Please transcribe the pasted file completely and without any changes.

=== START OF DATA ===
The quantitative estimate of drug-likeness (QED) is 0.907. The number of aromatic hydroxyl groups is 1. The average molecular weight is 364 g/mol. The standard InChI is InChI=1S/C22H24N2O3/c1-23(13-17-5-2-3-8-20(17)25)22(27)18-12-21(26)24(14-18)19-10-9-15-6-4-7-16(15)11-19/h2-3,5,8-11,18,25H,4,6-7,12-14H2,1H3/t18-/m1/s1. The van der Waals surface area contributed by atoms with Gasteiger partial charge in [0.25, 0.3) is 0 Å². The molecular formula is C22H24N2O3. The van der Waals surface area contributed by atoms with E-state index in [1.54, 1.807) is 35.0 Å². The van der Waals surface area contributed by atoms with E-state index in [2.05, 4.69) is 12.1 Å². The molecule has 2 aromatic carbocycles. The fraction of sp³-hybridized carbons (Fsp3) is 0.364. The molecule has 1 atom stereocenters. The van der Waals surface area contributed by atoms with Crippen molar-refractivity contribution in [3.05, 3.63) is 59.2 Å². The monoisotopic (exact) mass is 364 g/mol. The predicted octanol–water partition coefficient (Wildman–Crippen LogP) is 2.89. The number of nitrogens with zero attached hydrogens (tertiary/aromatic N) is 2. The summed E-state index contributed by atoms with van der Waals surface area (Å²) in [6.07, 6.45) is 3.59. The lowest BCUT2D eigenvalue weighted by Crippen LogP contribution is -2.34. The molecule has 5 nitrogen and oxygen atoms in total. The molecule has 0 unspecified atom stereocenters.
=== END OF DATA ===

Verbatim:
The quantitative estimate of drug-likeness (QED) is 0.907. The number of aromatic hydroxyl groups is 1. The average molecular weight is 364 g/mol. The standard InChI is InChI=1S/C22H24N2O3/c1-23(13-17-5-2-3-8-20(17)25)22(27)18-12-21(26)24(14-18)19-10-9-15-6-4-7-16(15)11-19/h2-3,5,8-11,18,25H,4,6-7,12-14H2,1H3/t18-/m1/s1. The van der Waals surface area contributed by atoms with Gasteiger partial charge in [0.25, 0.3) is 0 Å². The molecular formula is C22H24N2O3. The van der Waals surface area contributed by atoms with E-state index in [1.54, 1.807) is 35.0 Å². The van der Waals surface area contributed by atoms with E-state index in [2.05, 4.69) is 12.1 Å². The molecule has 2 aromatic carbocycles. The fraction of sp³-hybridized carbons (Fsp3) is 0.364. The molecule has 1 atom stereocenters. The van der Waals surface area contributed by atoms with Crippen molar-refractivity contribution in [3.05, 3.63) is 59.2 Å². The monoisotopic (exact) mass is 364 g/mol. The predicted octanol–water partition coefficient (Wildman–Crippen LogP) is 2.89. The number of nitrogens with zero attached hydrogens (tertiary/aromatic N) is 2. The summed E-state index contributed by atoms with van der Waals surface area (Å²) in [6.07, 6.45) is 3.59. The lowest BCUT2D eigenvalue weighted by Crippen LogP contribution is -2.34. The molecule has 5 nitrogen and oxygen atoms in total. The molecule has 0 unspecified atom stereocenters.